list.Add(new MyClass(){ ID=i, strValue=i.ToString() });
//Sort the list
list.Sort();
foreach(MyClass c in list)
Console.WriteLine("{0}",c.strValue);

...

public class MyClass
{
public int ID;
public string strValue;
public override string ToString() { return strValue; }
}


This code throws an exception at the line that says Sort(). That's because the default List.Sort() expects the objects it contains to implement IComparable. Now, we could quickly add IComparable to the class and implement the interface. But, if you don't have control of the class, what would you do then? Or if the built-in IComparable interface didn't sort on the field you want, what then?

You're in luck, because Sort() is overloaded and will accept as a parameter an IComparer or a Comparison object.


public class CompareMyClass : IComparer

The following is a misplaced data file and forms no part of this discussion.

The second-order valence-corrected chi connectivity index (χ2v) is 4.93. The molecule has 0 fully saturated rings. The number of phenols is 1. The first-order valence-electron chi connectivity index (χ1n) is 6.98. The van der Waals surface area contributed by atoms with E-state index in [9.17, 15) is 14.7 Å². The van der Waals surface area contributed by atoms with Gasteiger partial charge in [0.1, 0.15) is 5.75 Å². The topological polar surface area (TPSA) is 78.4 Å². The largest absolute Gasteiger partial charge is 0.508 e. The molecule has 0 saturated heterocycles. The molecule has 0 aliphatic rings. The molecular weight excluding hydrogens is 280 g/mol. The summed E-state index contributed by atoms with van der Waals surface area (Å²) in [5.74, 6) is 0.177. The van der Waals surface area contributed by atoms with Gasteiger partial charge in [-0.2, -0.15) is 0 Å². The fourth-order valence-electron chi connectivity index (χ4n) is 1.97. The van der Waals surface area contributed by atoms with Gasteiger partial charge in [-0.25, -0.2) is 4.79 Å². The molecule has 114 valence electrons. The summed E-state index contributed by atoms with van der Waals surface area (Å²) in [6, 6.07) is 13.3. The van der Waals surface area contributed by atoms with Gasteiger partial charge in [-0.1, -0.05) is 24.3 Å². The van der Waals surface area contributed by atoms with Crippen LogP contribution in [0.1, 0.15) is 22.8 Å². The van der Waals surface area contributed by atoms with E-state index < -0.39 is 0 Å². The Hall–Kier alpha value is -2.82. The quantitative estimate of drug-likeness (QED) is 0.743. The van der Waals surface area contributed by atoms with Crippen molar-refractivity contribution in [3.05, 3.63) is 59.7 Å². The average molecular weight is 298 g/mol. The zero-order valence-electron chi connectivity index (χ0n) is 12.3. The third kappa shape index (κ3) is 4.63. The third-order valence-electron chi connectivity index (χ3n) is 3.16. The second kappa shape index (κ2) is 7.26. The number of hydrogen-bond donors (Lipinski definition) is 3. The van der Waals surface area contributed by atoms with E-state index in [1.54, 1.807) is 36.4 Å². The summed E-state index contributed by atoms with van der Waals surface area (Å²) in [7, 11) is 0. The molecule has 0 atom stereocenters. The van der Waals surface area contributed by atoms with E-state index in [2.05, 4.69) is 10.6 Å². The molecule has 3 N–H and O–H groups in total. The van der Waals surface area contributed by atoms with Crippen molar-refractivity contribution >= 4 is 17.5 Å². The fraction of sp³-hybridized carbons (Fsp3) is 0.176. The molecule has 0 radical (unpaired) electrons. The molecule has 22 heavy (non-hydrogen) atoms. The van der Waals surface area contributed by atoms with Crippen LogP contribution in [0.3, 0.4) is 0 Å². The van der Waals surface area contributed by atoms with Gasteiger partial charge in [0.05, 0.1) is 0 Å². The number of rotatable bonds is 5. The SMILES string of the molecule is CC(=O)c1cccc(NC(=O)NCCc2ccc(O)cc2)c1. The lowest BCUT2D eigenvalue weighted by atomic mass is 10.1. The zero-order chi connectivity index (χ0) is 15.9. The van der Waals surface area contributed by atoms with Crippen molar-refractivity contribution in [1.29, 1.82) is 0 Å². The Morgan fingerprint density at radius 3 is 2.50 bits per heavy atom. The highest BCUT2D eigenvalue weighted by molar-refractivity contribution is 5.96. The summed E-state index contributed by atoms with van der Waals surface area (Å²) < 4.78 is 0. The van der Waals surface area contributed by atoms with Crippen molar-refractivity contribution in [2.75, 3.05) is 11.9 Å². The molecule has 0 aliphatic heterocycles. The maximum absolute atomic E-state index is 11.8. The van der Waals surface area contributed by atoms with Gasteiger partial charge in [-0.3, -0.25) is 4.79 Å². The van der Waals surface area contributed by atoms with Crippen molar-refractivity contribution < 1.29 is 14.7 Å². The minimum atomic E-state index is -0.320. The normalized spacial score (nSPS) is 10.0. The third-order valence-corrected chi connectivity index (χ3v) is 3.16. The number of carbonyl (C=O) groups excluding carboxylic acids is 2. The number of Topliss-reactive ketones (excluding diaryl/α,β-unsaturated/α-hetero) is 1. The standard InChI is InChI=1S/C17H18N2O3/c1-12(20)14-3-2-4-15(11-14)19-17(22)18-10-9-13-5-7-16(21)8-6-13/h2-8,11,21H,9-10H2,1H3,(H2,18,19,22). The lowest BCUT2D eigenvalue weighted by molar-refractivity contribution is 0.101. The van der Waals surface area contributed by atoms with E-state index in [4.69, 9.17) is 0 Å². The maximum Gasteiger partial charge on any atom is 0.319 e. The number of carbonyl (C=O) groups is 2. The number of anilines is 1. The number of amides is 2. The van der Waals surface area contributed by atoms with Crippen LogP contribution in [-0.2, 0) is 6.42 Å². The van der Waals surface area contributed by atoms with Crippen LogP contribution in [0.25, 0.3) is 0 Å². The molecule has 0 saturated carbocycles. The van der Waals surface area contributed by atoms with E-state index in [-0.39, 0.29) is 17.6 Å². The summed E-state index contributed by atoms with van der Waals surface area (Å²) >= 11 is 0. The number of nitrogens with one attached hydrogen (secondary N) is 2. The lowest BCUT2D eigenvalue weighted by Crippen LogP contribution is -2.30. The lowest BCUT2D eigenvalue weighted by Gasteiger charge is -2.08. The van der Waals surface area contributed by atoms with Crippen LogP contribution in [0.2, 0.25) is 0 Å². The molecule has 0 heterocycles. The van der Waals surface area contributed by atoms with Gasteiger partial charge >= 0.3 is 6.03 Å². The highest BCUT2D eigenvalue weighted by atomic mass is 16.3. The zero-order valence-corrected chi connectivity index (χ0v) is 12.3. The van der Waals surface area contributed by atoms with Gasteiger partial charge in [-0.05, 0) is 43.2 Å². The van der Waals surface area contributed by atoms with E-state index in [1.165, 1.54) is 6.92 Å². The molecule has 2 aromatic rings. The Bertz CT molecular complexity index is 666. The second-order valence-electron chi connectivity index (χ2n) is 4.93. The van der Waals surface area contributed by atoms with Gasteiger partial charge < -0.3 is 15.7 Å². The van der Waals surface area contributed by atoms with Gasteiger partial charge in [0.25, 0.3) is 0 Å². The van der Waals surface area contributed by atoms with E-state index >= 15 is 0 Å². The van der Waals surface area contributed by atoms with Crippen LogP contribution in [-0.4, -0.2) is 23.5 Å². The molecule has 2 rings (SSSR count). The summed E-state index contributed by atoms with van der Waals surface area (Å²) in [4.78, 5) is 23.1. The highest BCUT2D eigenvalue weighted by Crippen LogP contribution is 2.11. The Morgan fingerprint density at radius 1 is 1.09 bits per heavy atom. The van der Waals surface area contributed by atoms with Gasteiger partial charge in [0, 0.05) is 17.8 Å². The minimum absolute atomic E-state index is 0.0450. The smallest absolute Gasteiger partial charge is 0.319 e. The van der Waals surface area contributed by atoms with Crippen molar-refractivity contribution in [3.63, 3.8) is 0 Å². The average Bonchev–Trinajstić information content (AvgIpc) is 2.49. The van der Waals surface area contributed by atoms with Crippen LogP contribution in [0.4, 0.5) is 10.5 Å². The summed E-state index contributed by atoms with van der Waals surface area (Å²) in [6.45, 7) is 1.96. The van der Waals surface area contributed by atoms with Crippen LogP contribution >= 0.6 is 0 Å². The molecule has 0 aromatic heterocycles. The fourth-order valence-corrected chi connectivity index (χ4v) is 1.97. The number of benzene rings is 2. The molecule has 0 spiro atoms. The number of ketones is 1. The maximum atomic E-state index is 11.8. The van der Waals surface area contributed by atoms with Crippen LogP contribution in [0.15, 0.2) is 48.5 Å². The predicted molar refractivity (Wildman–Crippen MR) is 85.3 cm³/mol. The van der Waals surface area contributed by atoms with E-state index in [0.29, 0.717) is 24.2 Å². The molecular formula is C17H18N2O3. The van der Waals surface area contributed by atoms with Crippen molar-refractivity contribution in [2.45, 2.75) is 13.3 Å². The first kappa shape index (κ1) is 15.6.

{
public int Compare(MyClass x, MyClass y)
{
return x.strValue.CompareTo(y.strValue);
}
}


With this piece of code, you can now call Sort() with a new CompareMyClass object and the exception goes away and the list comes out sorted. This is pretty cool, but it's also pretty static. If I wanted to sort by the ID field instead, I would have to change my class or write a new class. We can reduce some of that by going to the Comparison class. This is a generic class whose constructor takes as an argument a callback function. The Comparison constructor has the calling signature...



Comparison.Comparison(int (T,T) target)

The generic parameter T can be anything. But when we see the signature in the constructor's parameter list, one might start scratching their heads. The best way to read the parameter signature is to start with the word "target". It could have been anything, but "target" suggests that it is the target of some operation. In fact, it is. It is the target function that Sort() will call over and over to determine the correct order of the list elements. The "int (T,T)" is the "type" of the parameter. This means that "target" is a function that takes two parameters of type T and returns an "int" value. Since T is a generic parameter we can replace it with MyClass as we do below. We no longer need the CompareMyClass class, but we do need a function to call.